A: Regardless of how you pitch your project, be prepared to receive a whirlwind of “NO!” Make people tell you no in person! Email is “easier” because you are looking at a “NO!” on a screen rather than hearing it over the phone or in person. But a person can’t really capture your personality on email, give yourself an advantage over the other thousands of submissions and start by calling the publisher/producer/director’s office. Research who you are calling, start with why you like their work and ask for a meeting or the right to submit your project.
Ask for help! No one will give you anything, but if you are sincere and friendly, you may get help. My girlfriend Marjorie, introduced me to Rodney Henson, my content editor. Rodney introduced me to an entertainment attorney. The attorney introduced me to a film press coverage professional. The press coverage woman is a Second City comedienne who went to film school with some heavy hitting producers and directors. Most people want to help you, but they will not if you don’t ask them.</p>
<p>Create a budget, and then be prepared to triple it. If you are serious about getting your work published/film produced you will need editors for content and grammar, photographers and designers to do your book cover, head shots, etc. Additional expenses to enter film/book contests, fees to attend film/book markets/festivals and for MARKETING. Even if you self-publish or have an independent film, budget to promote your work at a minimum through social media (Facebook and Twitter sell ads) and through Google and Amazon. Take advantage of the free advice on YouTube regarding navigating the world of self-publishing or film production.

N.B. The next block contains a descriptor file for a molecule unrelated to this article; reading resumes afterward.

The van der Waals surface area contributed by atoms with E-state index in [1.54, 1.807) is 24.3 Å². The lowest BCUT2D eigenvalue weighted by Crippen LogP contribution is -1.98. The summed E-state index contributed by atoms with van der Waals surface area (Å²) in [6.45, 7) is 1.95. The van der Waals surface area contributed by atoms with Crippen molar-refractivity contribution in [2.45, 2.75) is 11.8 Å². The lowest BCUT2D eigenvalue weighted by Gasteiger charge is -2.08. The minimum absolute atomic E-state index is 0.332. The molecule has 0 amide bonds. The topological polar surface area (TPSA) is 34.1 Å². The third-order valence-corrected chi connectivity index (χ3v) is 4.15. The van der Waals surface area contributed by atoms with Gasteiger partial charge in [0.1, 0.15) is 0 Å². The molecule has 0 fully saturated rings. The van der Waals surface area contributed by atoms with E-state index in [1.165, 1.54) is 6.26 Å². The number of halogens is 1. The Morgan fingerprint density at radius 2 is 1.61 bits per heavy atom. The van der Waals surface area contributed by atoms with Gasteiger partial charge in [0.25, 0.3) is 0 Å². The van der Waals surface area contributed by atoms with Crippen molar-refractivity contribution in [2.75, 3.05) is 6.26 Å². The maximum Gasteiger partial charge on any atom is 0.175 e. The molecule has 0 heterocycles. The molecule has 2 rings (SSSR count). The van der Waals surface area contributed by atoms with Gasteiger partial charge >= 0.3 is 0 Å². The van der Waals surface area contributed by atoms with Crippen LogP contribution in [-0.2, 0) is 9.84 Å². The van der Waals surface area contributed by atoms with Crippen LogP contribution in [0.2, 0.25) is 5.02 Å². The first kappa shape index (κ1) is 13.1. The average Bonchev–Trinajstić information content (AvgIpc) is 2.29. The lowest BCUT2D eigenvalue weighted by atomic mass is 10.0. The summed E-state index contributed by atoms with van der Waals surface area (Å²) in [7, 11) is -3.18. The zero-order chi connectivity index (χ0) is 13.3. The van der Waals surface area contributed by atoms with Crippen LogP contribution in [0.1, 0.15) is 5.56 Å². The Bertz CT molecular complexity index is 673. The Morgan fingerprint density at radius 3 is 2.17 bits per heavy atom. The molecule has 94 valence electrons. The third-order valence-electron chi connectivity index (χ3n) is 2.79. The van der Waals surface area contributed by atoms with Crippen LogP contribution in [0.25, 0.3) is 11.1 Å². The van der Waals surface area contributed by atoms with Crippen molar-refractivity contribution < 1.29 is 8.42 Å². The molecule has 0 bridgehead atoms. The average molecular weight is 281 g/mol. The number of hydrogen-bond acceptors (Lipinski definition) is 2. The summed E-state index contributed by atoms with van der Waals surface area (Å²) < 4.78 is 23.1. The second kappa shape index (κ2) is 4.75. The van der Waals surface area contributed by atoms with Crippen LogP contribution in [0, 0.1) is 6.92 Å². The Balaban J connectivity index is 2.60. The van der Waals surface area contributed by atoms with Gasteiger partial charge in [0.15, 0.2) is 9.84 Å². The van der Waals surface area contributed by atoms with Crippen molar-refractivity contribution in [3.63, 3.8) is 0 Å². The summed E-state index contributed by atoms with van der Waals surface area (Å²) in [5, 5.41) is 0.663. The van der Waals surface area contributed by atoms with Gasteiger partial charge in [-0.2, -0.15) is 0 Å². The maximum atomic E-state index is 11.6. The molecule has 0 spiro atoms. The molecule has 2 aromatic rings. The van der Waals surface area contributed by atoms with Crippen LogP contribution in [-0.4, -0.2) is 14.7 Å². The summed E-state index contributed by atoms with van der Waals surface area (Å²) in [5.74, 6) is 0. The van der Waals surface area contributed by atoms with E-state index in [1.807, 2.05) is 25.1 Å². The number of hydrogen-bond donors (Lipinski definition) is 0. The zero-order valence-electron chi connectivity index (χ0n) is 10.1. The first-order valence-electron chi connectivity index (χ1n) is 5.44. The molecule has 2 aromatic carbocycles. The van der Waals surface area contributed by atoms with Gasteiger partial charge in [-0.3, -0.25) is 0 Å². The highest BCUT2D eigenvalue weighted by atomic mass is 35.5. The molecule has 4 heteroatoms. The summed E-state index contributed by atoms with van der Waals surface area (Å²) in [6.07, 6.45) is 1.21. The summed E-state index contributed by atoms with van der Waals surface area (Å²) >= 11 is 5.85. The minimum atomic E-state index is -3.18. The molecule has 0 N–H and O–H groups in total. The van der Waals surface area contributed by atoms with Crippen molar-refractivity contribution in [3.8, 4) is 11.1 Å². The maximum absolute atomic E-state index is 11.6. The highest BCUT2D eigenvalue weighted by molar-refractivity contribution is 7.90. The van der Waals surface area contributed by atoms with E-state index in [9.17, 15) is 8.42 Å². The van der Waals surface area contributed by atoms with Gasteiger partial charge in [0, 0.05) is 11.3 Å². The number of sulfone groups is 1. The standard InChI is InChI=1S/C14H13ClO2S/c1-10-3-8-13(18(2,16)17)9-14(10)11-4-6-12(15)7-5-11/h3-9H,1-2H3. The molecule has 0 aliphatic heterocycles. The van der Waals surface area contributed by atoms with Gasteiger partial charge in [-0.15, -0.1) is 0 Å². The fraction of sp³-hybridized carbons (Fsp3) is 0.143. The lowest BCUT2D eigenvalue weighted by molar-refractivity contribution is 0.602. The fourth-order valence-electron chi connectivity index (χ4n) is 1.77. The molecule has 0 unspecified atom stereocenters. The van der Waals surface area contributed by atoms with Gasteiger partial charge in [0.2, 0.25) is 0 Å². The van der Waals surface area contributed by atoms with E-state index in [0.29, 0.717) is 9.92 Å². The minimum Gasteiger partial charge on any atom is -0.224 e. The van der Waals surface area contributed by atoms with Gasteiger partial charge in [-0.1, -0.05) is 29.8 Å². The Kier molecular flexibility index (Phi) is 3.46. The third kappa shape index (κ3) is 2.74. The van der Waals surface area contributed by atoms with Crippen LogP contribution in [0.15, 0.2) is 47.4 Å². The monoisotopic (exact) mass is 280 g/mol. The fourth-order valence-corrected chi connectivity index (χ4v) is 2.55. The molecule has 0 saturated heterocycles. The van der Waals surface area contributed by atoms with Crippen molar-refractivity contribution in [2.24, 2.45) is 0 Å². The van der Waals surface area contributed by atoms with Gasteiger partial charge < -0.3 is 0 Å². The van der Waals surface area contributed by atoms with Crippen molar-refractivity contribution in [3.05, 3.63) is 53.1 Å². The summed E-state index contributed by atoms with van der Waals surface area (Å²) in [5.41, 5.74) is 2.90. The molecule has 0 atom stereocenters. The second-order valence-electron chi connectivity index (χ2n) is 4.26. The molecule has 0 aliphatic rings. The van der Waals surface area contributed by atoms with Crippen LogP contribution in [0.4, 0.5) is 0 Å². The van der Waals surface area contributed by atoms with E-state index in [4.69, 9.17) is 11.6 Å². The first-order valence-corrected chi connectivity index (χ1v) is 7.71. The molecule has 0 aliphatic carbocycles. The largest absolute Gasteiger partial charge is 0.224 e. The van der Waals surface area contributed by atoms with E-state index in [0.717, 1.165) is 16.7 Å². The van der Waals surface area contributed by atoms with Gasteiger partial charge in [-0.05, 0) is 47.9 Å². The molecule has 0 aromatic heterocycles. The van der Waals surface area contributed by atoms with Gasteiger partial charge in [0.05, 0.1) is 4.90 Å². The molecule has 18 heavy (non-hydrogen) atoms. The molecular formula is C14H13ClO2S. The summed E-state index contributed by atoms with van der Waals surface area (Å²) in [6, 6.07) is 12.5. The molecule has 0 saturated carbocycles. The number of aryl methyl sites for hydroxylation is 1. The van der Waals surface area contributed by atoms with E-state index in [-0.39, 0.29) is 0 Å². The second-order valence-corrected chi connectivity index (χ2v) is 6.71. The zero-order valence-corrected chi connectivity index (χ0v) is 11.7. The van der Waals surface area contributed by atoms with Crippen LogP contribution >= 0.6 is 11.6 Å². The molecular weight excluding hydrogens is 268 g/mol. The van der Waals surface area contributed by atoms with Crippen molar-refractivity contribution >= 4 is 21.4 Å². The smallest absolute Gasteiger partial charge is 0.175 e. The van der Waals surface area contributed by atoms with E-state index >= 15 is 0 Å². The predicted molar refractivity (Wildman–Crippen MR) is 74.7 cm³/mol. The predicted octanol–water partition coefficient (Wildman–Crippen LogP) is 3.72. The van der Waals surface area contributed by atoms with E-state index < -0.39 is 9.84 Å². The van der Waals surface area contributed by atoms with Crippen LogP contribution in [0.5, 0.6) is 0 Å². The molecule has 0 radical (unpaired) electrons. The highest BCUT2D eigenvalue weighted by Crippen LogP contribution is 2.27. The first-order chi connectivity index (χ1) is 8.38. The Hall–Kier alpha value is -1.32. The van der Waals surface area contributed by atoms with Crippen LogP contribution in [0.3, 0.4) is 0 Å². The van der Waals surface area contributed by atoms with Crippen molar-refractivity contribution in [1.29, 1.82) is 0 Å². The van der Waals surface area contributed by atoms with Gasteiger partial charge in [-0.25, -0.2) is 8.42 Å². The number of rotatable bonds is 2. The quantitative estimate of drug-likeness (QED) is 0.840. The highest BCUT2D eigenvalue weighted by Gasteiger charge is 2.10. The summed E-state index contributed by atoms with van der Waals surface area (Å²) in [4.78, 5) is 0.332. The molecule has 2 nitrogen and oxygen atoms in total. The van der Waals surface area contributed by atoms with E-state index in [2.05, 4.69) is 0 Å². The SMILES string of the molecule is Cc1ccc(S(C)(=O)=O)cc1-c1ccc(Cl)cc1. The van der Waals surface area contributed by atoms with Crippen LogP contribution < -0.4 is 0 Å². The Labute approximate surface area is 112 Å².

There is an insatiable need for content. Find a topic you are interested in and start a blog, search online for freelance writing positions or volunteer for a publisher or at a film studio. Getting immersed in an area you are interested in, even on a part-time basis will help you learn the business.
Q: How have you dealt with obstacles or setbacks?
A: I originally worked on a film for over a year with a friend when it was revealed that we had completely different ideas about the direction of the project. We had respect for one another’s ideas so we agreed to disagree and work on our own projects. I wouldn’t trade the experience for anything, the time spent on the “wasted” material only further defined what I wanted to do on my own.
Q: Would you do it all again?
You can purchase your own copy of the The Amy Binegar-Kimmes-Lyle Book of Failures on Amazon.
Update: Her follow up to The Amy Binegar-Kimmes-Lyle Book of Failures "We're all a Mess. It's Ok!" is available now on Amazon as well!!
Visit Amy's Website.